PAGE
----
Blizzard And Valve Settle DOTA Dispute
After a rigorous DotA-session where Valve played Scourge and Gabe Newell picked Invoker, Blizzard were– okay I’m just kidding. They didn’t really settle anything in a game of DotA, but how cool would it have been if they had?
Blizzard and Valve have announced a mutual agreement over the use of the acronym ‘DOTA’ which we all know to mean “Defense Of The Ancients” but also “that game that will suck you in and spit you out a mere shadow of your former life.”
From here on out, Valve will continue to use DOTA commercially, while Blizzard’s upcoming version of DOTA will be called Blizzard All-Stars.
In February, Blizzard challenged Valve’s right to use DOTA 2 as the title of its MOBA game based entirely on the core Defense of the Ancients custom map for WarCraft III: The Frozen Throne, now maintained by one IceFrog. The case was brought to the attention of the US Patent and Trademark Office’s Trial and Appeal Board by Blizzard where it sought to challenge Valve’s right to trademark the word DOTA.
“Both Blizzard and Valve recognize that, at the end of the day, players just want to be able to play the games they’re looking forward to, so we’re happy to come to an agreement that helps both of us stay focused on that,” said Rob Pardo, executive vice president of game design at Blizzard Entertainment.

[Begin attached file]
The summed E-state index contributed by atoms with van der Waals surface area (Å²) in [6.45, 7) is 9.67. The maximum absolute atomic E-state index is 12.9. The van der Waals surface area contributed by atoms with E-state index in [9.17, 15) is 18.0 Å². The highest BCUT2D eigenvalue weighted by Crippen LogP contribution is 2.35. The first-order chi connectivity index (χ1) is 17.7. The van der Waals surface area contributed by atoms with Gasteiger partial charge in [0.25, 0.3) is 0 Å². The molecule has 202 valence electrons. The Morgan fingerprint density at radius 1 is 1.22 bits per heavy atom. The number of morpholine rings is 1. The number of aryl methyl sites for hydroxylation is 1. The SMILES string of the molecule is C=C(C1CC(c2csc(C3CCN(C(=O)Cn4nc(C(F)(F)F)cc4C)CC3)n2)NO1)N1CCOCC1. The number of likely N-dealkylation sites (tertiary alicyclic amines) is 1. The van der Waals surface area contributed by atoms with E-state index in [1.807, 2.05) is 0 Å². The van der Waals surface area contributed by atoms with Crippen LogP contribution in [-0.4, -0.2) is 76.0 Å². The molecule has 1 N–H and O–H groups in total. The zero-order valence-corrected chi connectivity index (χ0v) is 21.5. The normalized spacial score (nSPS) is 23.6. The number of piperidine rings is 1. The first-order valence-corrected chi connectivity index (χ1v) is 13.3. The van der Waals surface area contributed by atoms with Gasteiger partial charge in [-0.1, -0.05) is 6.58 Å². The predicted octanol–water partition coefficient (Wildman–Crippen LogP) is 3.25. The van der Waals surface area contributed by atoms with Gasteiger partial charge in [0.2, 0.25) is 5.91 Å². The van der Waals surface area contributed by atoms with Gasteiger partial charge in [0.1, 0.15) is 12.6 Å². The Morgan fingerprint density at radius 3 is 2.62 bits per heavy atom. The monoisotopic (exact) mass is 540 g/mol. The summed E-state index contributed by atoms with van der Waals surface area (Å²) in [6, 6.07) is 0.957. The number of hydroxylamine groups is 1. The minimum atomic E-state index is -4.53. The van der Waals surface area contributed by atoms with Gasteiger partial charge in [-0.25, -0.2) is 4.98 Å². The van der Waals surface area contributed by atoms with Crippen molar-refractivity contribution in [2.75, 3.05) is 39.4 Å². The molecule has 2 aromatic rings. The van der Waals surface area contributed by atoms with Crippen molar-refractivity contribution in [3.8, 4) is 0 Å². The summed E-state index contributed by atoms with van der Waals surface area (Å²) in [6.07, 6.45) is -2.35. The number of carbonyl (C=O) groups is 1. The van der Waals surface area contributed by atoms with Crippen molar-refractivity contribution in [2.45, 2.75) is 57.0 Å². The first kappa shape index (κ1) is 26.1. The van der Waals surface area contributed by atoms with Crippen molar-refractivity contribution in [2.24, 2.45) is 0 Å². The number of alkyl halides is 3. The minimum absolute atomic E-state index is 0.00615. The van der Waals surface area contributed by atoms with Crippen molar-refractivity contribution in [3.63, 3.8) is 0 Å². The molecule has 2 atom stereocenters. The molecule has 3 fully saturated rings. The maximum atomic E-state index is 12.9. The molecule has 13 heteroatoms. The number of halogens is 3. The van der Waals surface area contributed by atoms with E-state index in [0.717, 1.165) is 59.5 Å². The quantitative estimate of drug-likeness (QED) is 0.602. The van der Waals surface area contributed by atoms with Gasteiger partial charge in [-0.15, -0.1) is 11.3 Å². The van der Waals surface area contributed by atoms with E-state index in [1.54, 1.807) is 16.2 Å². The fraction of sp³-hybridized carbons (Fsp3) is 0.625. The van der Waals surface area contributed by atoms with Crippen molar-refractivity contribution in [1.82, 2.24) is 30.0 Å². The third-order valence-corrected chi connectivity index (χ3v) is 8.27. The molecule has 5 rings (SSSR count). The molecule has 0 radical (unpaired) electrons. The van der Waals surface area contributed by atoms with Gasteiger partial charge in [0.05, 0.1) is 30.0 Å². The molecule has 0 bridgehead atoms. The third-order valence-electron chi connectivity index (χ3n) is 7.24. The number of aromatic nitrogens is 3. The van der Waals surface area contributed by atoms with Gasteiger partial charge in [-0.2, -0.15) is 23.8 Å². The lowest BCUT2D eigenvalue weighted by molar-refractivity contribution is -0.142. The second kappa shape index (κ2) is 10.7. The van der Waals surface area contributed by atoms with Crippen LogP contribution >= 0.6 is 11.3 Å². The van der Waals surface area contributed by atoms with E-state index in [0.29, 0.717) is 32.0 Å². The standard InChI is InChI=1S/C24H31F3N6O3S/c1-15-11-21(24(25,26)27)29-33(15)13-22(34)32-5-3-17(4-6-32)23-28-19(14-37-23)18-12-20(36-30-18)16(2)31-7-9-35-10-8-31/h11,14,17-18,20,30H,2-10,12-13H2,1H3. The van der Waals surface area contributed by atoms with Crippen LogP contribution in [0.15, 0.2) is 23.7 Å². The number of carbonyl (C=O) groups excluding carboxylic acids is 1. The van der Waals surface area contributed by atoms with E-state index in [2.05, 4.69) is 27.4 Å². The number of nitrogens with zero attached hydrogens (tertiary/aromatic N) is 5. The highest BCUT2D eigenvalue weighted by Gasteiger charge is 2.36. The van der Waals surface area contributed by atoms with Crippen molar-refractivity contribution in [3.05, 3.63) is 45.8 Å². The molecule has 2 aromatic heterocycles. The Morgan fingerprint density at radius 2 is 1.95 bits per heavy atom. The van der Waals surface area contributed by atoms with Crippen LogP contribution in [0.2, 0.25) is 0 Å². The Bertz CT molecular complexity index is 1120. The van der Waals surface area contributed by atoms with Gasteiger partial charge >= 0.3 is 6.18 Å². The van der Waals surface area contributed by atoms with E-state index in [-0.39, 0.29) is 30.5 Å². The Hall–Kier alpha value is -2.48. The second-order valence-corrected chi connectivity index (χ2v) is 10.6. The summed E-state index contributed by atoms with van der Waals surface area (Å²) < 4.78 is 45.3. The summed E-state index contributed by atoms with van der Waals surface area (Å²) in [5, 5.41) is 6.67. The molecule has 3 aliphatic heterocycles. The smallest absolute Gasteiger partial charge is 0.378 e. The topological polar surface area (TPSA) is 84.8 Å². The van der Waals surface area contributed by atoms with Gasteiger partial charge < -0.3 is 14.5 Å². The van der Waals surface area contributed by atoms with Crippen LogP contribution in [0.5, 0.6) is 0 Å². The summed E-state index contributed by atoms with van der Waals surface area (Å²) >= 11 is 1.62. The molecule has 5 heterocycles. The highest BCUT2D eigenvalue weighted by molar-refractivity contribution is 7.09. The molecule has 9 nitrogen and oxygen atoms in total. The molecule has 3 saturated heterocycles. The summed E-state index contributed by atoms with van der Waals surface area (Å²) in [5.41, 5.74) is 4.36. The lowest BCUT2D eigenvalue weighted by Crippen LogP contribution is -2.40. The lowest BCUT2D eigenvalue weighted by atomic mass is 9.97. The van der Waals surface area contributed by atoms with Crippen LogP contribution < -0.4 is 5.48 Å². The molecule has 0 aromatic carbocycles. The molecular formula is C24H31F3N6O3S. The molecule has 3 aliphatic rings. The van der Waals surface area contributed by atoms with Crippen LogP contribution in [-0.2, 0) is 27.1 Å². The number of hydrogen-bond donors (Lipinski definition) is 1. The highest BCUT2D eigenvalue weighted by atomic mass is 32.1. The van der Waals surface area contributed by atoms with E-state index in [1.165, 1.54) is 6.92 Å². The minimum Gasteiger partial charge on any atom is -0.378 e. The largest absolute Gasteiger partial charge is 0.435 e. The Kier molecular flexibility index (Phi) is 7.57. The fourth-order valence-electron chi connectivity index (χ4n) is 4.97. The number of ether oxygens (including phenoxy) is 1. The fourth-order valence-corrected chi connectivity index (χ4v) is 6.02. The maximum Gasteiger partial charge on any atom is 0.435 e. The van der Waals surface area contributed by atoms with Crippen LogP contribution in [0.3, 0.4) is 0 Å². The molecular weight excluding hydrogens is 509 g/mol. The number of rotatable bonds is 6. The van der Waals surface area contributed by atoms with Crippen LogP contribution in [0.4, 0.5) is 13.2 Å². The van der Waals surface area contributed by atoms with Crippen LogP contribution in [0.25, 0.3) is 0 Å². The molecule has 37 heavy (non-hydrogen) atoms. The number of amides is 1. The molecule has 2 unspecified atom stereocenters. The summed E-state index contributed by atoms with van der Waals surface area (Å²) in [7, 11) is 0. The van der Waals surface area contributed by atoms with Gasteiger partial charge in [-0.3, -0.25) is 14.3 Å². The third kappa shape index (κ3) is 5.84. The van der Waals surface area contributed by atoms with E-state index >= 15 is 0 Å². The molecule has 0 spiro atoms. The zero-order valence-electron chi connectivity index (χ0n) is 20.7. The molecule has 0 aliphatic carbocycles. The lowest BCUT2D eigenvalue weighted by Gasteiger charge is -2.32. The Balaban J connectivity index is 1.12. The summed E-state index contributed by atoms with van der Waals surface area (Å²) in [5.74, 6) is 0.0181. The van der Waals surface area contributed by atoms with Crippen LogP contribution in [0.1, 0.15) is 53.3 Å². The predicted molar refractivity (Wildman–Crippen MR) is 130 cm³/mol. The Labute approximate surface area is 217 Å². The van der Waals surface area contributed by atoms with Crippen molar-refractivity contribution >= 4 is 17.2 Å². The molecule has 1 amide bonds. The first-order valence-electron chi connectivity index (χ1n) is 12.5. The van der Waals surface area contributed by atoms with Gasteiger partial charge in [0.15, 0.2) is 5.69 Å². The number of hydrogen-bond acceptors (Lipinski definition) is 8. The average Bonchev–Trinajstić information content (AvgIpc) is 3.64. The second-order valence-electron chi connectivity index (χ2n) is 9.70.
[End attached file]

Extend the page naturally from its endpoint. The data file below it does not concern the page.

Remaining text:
“As part of this agreement, we’re going to be changing the name of Blizzard DOTA to Blizzard All-Stars, which ultimately better reflects the design of our game. We look forward to going into more detail on that at a later date.”
“We’re pleased that we could come to an agreement with Blizzard without drawing things out in a way that would benefit no one,” said Gabe Newell, president and co-founder of Valve. “We both want to focus on the thing our fans care about, creating and shipping great games for our communities.”
Blizzard will still preserve noncommercial use of DOTA for its community “with regard to player-created maps for WarCraft III and StarCraft II” with the companies announcing no further plans to discuss the agreement beyond that.
I have to say that Blizzard deserve the loss here because DotA has been around for many years and if they had enough forward thinking to see the potential gold mine that was the custom map, then they could have trademarked it ages ago. Unfortunately their lack of faith in their own community was their undoing, and Valve rightfully won the commercial trademark.
In all I would say we should all just be glad that our favourite two PC-game-making companies are done fighting, and we can all go back to loving them equally again.